What Do Communication Managers Do? Defining and Refining the Core Elements of Management in a Public Relations/corporate Communication Context

Article excerpt

This article presents the findings of the second stage of an international collaborative research program designed to map, explicate, and compare the main elements of the managerial role performed by communication/ public relations practitioners working in a range of organizational settings and different cultural contexts. It builds on earlier qualitative research among U.K. and U.S. public relations practitioners designed to uncover the nature of the managerial roles they perform. In this study, a survey distributed to 900 U.K.-based communication practitioners was factor analyzed, revealing a five-factor interpretation, which suggests a more contemporary, empirically based conceptualization of key dimensions of the communication manager's role than currently offered by the traditional manager role typology advocated within the existing public relations roles literature.

Research into the managerial role of communication/public relations practitioners represents a major strand in public relations research and theory development. However, much of this research has focused either on how female gender discrimination affects career advancement, salary, and status, or on arguments about practitioner involvement or exclusion from participation in management decision making and strategic planning, rather than focusing on questioning what is understood by the concept of "management" in the communication/public relations context. Although public relations researchers have advanced a number of role typologies to help explicate the key dimensions of practitioners' roles within organizations, most notably, Broom and Smith's1 four role-typology framework and Dozier's2 manager-technician dichotomy, neither conceptual framework explains effectively what it is that public relations managers actually do.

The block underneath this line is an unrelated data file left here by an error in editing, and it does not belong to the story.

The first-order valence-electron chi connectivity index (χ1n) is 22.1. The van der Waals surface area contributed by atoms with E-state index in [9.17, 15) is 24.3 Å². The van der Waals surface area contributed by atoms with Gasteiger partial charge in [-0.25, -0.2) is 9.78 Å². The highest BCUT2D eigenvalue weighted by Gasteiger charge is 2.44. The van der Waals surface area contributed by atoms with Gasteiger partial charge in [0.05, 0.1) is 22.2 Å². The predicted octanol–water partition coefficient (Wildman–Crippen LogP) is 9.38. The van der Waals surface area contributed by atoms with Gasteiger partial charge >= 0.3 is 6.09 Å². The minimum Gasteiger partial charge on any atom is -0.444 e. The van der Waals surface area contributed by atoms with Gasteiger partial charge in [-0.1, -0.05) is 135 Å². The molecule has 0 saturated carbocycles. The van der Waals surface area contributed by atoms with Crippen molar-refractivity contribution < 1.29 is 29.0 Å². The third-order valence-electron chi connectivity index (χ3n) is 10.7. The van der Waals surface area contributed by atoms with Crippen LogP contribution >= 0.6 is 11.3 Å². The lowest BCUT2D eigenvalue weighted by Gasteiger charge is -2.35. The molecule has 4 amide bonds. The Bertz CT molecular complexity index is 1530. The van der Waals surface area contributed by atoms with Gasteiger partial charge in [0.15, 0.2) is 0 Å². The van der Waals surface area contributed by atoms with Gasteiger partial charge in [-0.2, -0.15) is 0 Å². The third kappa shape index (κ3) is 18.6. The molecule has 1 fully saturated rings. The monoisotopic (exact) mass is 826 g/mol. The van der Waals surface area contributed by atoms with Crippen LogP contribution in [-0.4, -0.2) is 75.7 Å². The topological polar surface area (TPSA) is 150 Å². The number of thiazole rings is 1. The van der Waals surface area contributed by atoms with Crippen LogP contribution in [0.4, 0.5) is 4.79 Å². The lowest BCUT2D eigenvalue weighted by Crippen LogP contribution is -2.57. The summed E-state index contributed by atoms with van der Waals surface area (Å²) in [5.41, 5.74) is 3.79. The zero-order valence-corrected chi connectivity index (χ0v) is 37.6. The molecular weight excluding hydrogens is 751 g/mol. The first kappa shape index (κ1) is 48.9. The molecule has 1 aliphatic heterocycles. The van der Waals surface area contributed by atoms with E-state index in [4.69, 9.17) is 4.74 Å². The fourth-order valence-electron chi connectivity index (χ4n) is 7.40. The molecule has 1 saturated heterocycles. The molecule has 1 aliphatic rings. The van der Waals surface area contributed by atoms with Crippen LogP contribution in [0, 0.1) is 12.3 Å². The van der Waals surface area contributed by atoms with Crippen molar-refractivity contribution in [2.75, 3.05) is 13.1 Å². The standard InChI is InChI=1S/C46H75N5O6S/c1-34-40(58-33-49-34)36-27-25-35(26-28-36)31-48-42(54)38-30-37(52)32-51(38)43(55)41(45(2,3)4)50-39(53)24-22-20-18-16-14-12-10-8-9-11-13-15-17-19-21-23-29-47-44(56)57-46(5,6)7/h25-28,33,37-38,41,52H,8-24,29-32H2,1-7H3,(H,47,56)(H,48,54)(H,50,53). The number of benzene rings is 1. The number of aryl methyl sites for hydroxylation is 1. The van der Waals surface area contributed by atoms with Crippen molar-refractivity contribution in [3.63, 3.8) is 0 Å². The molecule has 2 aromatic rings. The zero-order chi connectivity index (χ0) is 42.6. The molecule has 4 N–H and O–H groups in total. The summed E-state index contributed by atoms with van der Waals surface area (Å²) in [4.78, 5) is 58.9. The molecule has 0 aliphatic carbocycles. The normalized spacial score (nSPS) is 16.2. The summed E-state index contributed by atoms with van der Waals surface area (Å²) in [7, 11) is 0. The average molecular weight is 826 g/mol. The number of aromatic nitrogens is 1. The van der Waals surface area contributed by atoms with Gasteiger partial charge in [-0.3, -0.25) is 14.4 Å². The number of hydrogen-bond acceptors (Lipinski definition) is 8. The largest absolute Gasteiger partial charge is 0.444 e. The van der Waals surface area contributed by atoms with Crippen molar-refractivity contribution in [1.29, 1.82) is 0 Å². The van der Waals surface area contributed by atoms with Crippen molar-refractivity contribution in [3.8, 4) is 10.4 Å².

The manager-technician role dichotomy has been the most widely used framework in roles research over the past two decades, but this typology has come under both ideological and methodological criticism. The former centers primarily around the vociferous liberal feminist critique of the manager-technician dichotomy (in the work of Creedon;3 Choi and Hon;4 Toth and Grunig;5 and Toth, Serini, Wright, and Emig6) which maintains that this typology tends to trivialize the technical dimension of the practitioner's role that tends to be performed more frequently by female than male practitioners.7 However, it is the methodological criticisms of how the manager's role has been conceptualized and measured in the public relations context that is this article's focus. These criticisms, focused on the limitations of the role measures used to identify manager role enactment, and on the argument that the manager-technician dichotomy oversimplifies the complexities of role enactment, are drawn from work by Leichty and Springston,8 and by Moss, Warnaby, and Newman.9

This article responds to these methodological criticisms by presenting results drawn from an ongoing international collaborative research program into the nature of communications/public relations management and managerial work. The principal aim of this research, begun with an earlier phase of qualitative research into work patterns of practitioners operating at managerial levels in U.K. and U.S. organizations,10 is to develop a more comprehensive and empirically-based understanding of management and managerial work performed by communication/public relations practitioners-one that reflects what it is that public relations practitioners actually do. By extending the research across a range of countries, the aim is to eventually establish whether any generic elements or components of managerial work can be identified in the communication/public relations context that might transcend national and cultural boundaries.

Literature Review

Public Relations Management Perspectives. Broom and Dozier's pioneering work in practitioner roles research and in advancing the principal role typologies widely used by other roles researchers is well documented. …